Can You Really Artificially Pump Account Quality Score?

4 Comments Written on October 12th, 2010 by
Categories: Analytics, Google Adwords, Keyword Research

I’ve been debating about whether to post on this or not, as it’s pretty much giving attention to quackery, but what the heck:

There’s a persistent ‘grey technique’ that’s been mentioned offline a number of times that centers around the theory that you can artificially pump your account-level quality scores in Adwords by paying a ‘QS-tax’: bidding on and directing traffic straight through to the top Adwords advertisers that have the lowest possible (read .01c) minimum CPCs on their brand terms.

The idea works like this:

-You create a new search campaign in Adwords that has one or two keywords and one adgroup only.

-Next, bid on [expedia] or [] in your only adgroup in that campaign. (Or any of the top Adwords spenders for that matter)

-Write an ad that exactly matches the one the already uses brand uses for it’s own search term, i.e:

expedia adwords ad text

-In the destination URL, put the site’s usual URL (In this case, and send the traffic directly to the brand.

-Set your campaign’s daily budget to like $50/day and let it rip.

Why On Earth Would You Do This?

Why would I buy ads for Expedia and send that traffic to them for free?  The theory is that doing this can raise your entire account’s Quality Scores.


Well, obviously is going to get a 10/10 for the term [expedia].  And of course there’s different minimum bids for a 10/10, but in this case, you’re looking at a .01 minimum bid.  Pretty well as low a bid as you’ll ever see on Adwords.  Your CTR on the exact match brand term with the exact ad that the brand uses is likely to be in my testing about 45% +.  That nice CTR is about as good as you’ll find on Adwords as well.

Proponents of this technique suggest that the account Quality Score lift that you get from paying this $50 daily fee or “Quality Score Tax” makes it more than worthwhile.

Does It Work?

Simply put: No.  While it’s true that above-average CTR and keyword Quality Scores across ALL of your campaigns can lead to a better account-level Quality Score, artificially simulating this type of performance in your account via this technique isn’t going to move the account Quality Score needle.  It’s just not.

Unless you only have one other campaign in your account to influence upward with this approach, one campaign with one adgroup, keyword and ad isn’t going to have a significant enough impact to move your entire account up the account Quality Score ladder.

Additionally, account-level Quality Score is only ONE of a number of Quality Scores that are in effect in your account. For instance, it’s particularly important to consider that many metrics in the auction are connected to your domain itself, not just your account. Save your $50/day and spend that on keywords that actually make you money, not Expedia:)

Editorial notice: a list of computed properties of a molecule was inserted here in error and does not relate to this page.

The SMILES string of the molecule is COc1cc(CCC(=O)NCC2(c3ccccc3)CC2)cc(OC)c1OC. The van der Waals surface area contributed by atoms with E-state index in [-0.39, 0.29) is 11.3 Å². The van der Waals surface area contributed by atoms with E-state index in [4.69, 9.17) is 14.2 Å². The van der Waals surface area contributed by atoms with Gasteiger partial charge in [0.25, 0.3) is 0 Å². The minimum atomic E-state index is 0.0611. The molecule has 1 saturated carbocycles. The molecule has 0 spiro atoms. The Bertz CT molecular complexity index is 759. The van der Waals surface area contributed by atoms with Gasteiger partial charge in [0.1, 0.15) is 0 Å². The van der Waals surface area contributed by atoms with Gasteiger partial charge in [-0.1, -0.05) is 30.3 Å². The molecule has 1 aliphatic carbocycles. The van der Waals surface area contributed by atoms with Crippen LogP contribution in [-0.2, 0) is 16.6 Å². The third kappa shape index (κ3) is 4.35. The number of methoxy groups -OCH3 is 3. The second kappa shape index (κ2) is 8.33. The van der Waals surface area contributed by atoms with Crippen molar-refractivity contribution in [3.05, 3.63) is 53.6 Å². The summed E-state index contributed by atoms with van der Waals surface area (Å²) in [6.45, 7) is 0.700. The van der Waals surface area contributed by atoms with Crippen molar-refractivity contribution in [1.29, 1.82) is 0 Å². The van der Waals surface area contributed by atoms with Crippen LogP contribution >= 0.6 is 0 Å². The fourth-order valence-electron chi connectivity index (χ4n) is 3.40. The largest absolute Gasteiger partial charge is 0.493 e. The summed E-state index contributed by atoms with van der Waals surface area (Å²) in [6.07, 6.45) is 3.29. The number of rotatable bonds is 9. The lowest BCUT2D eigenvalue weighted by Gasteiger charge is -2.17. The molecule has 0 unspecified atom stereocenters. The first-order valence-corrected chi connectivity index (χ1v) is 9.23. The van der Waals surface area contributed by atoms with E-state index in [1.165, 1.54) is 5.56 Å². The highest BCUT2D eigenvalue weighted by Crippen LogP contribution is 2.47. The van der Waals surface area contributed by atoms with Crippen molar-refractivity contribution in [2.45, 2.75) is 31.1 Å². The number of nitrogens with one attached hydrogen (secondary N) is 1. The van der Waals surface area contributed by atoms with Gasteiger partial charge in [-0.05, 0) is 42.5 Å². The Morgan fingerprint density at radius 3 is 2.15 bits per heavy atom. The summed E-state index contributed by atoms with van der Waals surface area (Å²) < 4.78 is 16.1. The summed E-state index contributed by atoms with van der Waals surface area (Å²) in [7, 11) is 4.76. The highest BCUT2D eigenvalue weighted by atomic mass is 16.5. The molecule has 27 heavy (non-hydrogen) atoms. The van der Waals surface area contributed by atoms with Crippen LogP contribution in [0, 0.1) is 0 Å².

If anyone can conclusively prove that this technique definitively moves the needle in terms of raising account-wide Quality Scores, ping me and I’ll post your proof.

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4 comments “Can You Really Artificially Pump Account Quality Score?”

Nice one. Now why would you do that and not create a brand campaign with one or two keywords for your site or your client’s site? The result would be exactly the same (above average CTR, etc) and you won’t have to send traffic and/or potential customers to expedia or any other site….

I agree this doesn’t work, but you can get incredible CTR and CPA’s by pointing to a strong branded site and having your product among those listed.

I completely agree with the findings above, nice article. Only two points to consider:
– I believe that there is something like a campaign quality score. So if you ever try to cheat (I wouldn’t), don’t put the hightraffic keyword in a separate campaign, but in the one you want to pimp.
– As a PPC agency we often have to compete with the inhouse team. I believe that it makes a difference if you are allowed to bid on the brand even if you do not get paid for the sales, for the reasons mentioned above. You might consider this when you negogiate the terms of contract …

Hey Geordie – Just stumbled upon this one. I have to disagree with you on this one. I can’t provide proof, but I’ve been shown accounts where it was done, and more importantly, from a ‘how quality score’ works point of view, why wouldn’t it work? Account CTR history, if long and strong enough, is super-powerful. I think that’s the problem with the trick, most people can’t afford and don’t have the patience to do it adequately.

Even though I only chimed in with an opinion, can you show any proof that ‘domain’ attributes are considered in anything related to quality score, outside of landing page and other banning penalties? 

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